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United States Department of Agriculture

Agricultural Research Service

Research Project: MANAGEMENT TECHNOLOGIES FOR ARID RANGELANDS

Location: Range Management Research

Title: Scale in conservation planning

Authors
item Unnasch, Robert -
item KARL, JASON

Submitted to: Book Chapter
Publication Type: Book / Chapter
Publication Acceptance Date: March 15, 2012
Publication Date: N/A

Interpretive Summary: Planning for conservation is an important part of achieving long-term persistence of biodiversity. One issue that is critical to any conservation planning effort and that is often overlooked is making sure planning happens at scales matching the biological organisms and ecological patterns being considered. In this chapter, we review some different concepts of scale related to ecological patterns and data and analyses. We show, by way of examples, how the different concepts of scale relate to each other and how choice of scale affects the results of conservation planning. These examples include: selection of conservation targets, identification and impacts of threats, delineation of conservation priority areas, and the influence and aggregation of local actions toward realizing broader conservation goals. We propose that planning for conservation at a given scale should include conservation targets, threats, and possible actions appropriate to that scale and be conducted within a framework of planning at a variety of scales.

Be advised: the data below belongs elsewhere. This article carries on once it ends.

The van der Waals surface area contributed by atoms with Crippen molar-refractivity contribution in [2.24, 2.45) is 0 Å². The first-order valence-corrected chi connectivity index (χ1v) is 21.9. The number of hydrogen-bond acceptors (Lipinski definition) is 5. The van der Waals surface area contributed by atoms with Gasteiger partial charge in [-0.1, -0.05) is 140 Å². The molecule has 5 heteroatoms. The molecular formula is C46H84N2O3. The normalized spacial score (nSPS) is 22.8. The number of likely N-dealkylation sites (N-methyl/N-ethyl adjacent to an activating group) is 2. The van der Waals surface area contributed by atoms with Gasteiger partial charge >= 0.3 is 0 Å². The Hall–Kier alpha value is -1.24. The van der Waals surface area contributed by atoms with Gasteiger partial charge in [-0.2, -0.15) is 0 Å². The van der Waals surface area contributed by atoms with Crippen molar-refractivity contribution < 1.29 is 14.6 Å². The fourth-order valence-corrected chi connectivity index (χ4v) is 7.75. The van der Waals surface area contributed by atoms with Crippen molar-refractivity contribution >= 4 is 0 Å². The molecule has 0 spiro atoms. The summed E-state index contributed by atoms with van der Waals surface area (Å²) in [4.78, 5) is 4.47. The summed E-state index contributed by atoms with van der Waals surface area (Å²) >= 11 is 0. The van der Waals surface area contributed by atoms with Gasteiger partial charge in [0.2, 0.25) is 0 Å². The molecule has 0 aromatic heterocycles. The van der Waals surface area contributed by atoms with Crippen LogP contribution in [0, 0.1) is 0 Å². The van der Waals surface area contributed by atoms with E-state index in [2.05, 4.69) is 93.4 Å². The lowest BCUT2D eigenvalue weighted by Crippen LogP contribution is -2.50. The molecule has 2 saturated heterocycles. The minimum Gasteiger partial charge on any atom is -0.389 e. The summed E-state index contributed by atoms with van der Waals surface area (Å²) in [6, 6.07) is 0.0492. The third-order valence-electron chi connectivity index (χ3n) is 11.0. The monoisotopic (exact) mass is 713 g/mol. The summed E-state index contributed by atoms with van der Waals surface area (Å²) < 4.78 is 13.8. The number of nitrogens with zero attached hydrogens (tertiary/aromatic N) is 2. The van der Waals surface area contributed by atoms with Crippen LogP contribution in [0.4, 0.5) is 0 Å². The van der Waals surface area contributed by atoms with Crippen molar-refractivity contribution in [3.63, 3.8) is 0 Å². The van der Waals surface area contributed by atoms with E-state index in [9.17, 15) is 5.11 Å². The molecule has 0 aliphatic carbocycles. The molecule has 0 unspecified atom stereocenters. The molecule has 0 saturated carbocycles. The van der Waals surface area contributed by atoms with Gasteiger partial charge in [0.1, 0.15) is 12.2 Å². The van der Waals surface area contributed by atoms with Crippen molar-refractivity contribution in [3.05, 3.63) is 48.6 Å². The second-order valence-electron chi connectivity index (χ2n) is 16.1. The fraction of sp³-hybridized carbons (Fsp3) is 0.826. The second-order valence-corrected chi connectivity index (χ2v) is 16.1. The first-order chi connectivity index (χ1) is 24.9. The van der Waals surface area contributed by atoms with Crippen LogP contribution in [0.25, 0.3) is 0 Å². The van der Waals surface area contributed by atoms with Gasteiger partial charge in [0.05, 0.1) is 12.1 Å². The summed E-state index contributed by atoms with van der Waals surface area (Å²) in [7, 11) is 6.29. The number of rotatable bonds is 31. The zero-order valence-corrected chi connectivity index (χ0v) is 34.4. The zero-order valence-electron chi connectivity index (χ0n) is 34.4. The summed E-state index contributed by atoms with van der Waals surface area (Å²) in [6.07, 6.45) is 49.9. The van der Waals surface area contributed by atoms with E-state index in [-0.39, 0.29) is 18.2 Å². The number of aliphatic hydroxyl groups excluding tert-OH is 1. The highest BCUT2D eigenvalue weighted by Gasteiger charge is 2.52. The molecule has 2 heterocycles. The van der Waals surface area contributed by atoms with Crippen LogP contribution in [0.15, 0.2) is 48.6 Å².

Technical Abstract: Conservation planning has been widely embraced as a method to efficiently allocate limited resources to those aspects of biodiversity most in need of protection or management. However, in order to create successful strategies for long-term biodiversity protection and sustainability, explicit consideration of biological and ecological patterns at different scales is important. We propose that planning for conservation at a given scale should include conservation targets, threats, and possible actions appropriate to that scale and be conducted within a framework of planning at a variety of scales. Using a hierarchical (nested) framework of scales not only ensures that a wide range of conservation targets and threats can be addressed, but also helps translate conservation priorities between scales. In this chapter, we review concepts of scale and provide examples of how scaling issues can affect different aspects of conservation planning. These examples include: selection of conservation targets, identification and impacts of threats, delineation of conservation priority areas, and the influence and aggregation of local actions toward realizing broader conservation goals.

Last Modified: 9/10/2014
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